Now that the coed and Venkman are alone, he can solidify the concept that she is special and has a gift of telepathy. See, she’s not the stupid female she is played up to be in the acted out scene but more or less she is looking for something to connect to. She, much like many others, seek answers to who they are by the offerings of people who may possibly prey on their search for being special or unique. In the same way that sometimes ‘experts’ in psychic reading or those that promote ‘speaking to the Other side’ can convince those who have lost their loved ones, we’re all seeking something. It just takes one expert or even a so-called expert to feed us words that make us feel special and we’ll follow that until we’re finally either convinced otherwise or we find the footing to stand on our own.
Venkman is a wild-eyed daredevil of a genius but in that comes the fault of such brilliance: the stasis and monotony of becoming idle. Using your mind becomes a challenge and sometimes convincing others of something fantastical can feel empowering. Sure, it’s all just a fun little scene to show that Venkman is capable of toying with people and he’s clever enough to get his way – but is that something good? The reason this takes place in the beginning of the film is to show where Venkman’s mind and body of work was at before the oncoming events. He needed something real to drag him out of his manic and harmful doldrums. What’s important is that we see this figure as not just this funny and clever hero but as a human being that we’re all capable of being if we’re not careful. Human beings have this propensity to be either be the easily manipulated coed, who wants to hear from someone – anyone – that they’re special and we sometimes overlook the reality, or we have the possibility of becoming the one who creates drama in order to relieve boredom.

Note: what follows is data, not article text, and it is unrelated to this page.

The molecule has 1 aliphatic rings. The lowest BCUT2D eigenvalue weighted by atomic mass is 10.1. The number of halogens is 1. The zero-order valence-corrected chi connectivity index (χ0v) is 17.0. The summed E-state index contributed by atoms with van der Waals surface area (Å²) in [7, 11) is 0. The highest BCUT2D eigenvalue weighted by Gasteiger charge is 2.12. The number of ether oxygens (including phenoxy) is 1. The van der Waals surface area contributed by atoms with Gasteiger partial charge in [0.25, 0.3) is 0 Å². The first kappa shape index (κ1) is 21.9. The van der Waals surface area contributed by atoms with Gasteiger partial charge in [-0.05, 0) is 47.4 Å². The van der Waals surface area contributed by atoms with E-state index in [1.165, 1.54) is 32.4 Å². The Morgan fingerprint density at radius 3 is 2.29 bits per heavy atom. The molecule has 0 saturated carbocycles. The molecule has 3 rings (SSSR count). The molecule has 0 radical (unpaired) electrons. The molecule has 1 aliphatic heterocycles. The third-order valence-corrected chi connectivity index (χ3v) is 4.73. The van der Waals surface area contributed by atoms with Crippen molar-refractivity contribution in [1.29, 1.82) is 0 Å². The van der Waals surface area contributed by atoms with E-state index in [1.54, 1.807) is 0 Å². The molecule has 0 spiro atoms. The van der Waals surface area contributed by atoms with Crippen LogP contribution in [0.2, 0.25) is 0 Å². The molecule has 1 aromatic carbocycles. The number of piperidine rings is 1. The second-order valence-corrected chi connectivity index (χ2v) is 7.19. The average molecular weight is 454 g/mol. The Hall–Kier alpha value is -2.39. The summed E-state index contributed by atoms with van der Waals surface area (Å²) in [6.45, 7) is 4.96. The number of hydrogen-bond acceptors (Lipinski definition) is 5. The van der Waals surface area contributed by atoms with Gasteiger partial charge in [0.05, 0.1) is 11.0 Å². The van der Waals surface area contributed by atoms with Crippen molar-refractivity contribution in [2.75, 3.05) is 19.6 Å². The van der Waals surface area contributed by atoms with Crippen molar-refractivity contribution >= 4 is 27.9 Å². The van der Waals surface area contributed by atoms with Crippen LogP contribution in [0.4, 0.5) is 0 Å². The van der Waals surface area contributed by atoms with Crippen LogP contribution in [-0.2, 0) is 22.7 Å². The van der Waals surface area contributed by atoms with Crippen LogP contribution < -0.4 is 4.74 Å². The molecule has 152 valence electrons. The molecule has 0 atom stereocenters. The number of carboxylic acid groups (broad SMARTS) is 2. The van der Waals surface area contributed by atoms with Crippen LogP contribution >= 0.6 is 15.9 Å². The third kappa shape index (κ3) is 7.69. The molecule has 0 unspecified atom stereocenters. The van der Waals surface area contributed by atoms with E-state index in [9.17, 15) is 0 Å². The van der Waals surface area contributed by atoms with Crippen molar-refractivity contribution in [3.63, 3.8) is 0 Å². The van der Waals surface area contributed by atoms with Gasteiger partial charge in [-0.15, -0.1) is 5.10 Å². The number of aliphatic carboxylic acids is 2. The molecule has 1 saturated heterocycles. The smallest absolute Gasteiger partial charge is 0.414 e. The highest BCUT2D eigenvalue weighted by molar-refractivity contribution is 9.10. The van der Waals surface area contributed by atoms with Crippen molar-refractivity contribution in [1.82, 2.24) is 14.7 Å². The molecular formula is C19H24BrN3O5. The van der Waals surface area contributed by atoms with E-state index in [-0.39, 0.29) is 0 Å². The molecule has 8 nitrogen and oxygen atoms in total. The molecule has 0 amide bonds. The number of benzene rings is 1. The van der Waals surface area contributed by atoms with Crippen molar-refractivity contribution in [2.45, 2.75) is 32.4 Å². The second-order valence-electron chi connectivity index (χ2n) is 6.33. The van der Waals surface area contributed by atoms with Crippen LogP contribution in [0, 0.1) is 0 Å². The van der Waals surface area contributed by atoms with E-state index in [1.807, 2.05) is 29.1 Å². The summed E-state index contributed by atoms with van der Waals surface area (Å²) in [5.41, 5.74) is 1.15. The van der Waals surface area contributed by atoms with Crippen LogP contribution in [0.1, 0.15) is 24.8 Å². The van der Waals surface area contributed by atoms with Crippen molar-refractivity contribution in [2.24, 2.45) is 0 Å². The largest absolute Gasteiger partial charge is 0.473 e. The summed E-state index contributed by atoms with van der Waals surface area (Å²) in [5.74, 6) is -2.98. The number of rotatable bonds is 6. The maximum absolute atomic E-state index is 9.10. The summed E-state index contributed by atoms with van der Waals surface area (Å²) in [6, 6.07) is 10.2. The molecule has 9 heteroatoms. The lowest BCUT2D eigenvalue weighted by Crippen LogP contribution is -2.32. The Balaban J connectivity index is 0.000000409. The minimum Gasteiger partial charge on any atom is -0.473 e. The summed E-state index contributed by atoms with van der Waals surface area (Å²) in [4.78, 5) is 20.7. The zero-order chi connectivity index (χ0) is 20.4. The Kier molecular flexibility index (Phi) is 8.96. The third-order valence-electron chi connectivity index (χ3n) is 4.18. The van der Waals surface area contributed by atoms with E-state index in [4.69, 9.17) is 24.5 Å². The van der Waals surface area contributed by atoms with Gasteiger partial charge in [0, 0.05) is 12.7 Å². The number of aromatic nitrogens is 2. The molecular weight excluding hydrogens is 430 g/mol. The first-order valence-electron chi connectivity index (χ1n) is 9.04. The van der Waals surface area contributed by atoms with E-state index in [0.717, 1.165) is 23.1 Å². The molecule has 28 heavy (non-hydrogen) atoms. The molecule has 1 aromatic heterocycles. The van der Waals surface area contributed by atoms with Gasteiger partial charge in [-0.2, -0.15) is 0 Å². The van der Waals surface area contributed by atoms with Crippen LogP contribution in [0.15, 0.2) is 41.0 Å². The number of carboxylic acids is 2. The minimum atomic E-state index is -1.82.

Within this scene we see three interesting character types: The sophomore who eventually sees an unfair outcome and would rather take on a survival instinct and leave a situation, a coed who would desperately like to feel special and unique and the expert genius so bored that they’ve woven a narrative in order to toy with people and get away with it. I think it’s interesting to know that all of us have been each one of these types in our life and sometimes even all in one day. When we subtweet something catty on Twitter, we’re toying with narrative in order to entertain ourselves. When we engage with like-minded people and let echo chambers build around us, we start to take on the starry-eyed look of a person who wants to believe the hype. Yet, at the end of the day, we see the trouble for what it is and we close down our social media for the evening and survive in our real world.
Which one of these folks are you right this second?